Management guru Tom Peters once noted that “any organization larger than five people is a hopeless bureaucracy.” Big organizations come with big jobs. The question is whether those organizations are properly constructed, staffed, budgeted, and led to make them effective and efficient at those jobs.
Where the Buck Stops
Giving President Obama the benefit of the doubt, it is entirely likely that the Department of Health and Human Services is not properly constructed, staffed, budgeted, and led to enable it to effectively and efficiently implement the Affordable Care Act. But if that is the case, the failure still lands on the White House for not seeing – and adjusting – to that.
A fish stinks from the head, as my father once told me. We hold CEOs and boards to credit for the successes of their companies, and we hold them accountable for their failures. We do the same for leaders of non-governmental organizations, academic institutions, sports teams, and vessels at sea. The same is true for the Executive Branch of government
No sitting President of the United States, Republican or Democrat, can dodge responsibility for the actions and behavior of the constituent parts of the government. Harry Truman, a Democrat like Mr. Obama, understood as much, and made it a mantra of his administration rather than resort to blaming a bureaucracy largely created by and for his predecessor.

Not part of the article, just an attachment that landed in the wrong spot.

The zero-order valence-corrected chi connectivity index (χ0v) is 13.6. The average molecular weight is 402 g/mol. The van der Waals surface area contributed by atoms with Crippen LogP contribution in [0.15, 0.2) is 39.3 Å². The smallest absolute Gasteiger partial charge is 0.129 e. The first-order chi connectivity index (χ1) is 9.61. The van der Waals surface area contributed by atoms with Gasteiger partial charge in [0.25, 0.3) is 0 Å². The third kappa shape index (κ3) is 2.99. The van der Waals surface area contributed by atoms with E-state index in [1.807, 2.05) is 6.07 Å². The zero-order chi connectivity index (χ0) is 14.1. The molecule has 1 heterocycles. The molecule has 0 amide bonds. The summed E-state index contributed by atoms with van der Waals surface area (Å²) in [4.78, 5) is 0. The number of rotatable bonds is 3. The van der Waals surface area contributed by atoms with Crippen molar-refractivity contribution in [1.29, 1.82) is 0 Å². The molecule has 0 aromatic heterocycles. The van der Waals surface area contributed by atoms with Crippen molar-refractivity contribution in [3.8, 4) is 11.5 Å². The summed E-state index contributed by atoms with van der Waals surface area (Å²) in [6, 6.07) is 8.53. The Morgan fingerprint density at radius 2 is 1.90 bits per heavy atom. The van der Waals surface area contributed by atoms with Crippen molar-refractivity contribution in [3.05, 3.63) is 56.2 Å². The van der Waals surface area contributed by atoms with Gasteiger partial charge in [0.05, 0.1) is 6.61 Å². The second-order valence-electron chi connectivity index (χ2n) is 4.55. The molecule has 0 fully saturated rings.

Responsibility for pensions and healthcare need to be taken away from employers. There is no logical reason to place companies in charge of social welfare when we no longer stay with a job for our lifetimes. It is an unfair, cumbersome burden to employers, especially those of us trying to run a small business.
We should not forget that the only reason companies are saddled with this burden today was that in the wake of World War II, a small number of very large companies decided that it would be better for companies to control the social welfare of their employees than allow unions to do so. Whatever the logic behind that approach may have been, the result has been nightmare and expense for businesses of all sizes ever since.
The system must change, if for no other reason than to ease the burden on industry and help make us competitive again. Whether Obamacare is the answer, part of the answer, or a flat-out run in the wrong direction is unclear, and has been muddied by hyperbolic promises made by its supporters and Cassandra-like prognostications made by its detractors, none of whom are left with much credibility.
What is clear is that many of us are growing weary of the debate and would like to give the initiative a chance to succeed or fail on its own merits in execution. If it fails, kill it. If it succeeds without bankrupting the nation, keep it, and let companies get out of the social welfare business.
But even that is not enough. Fixing medical care is not a matter of a single silver bullet, regardless of the Obama administration’s lofty ambitions. It is going to be a long, incremental process rather than a Big Bang, and the sooner we can begin isolating or co-opting the special interests who are blocking the process, the sooner we can go about creating a healthcare system of which all Americans can be justly proud, and from which all of us can benefit.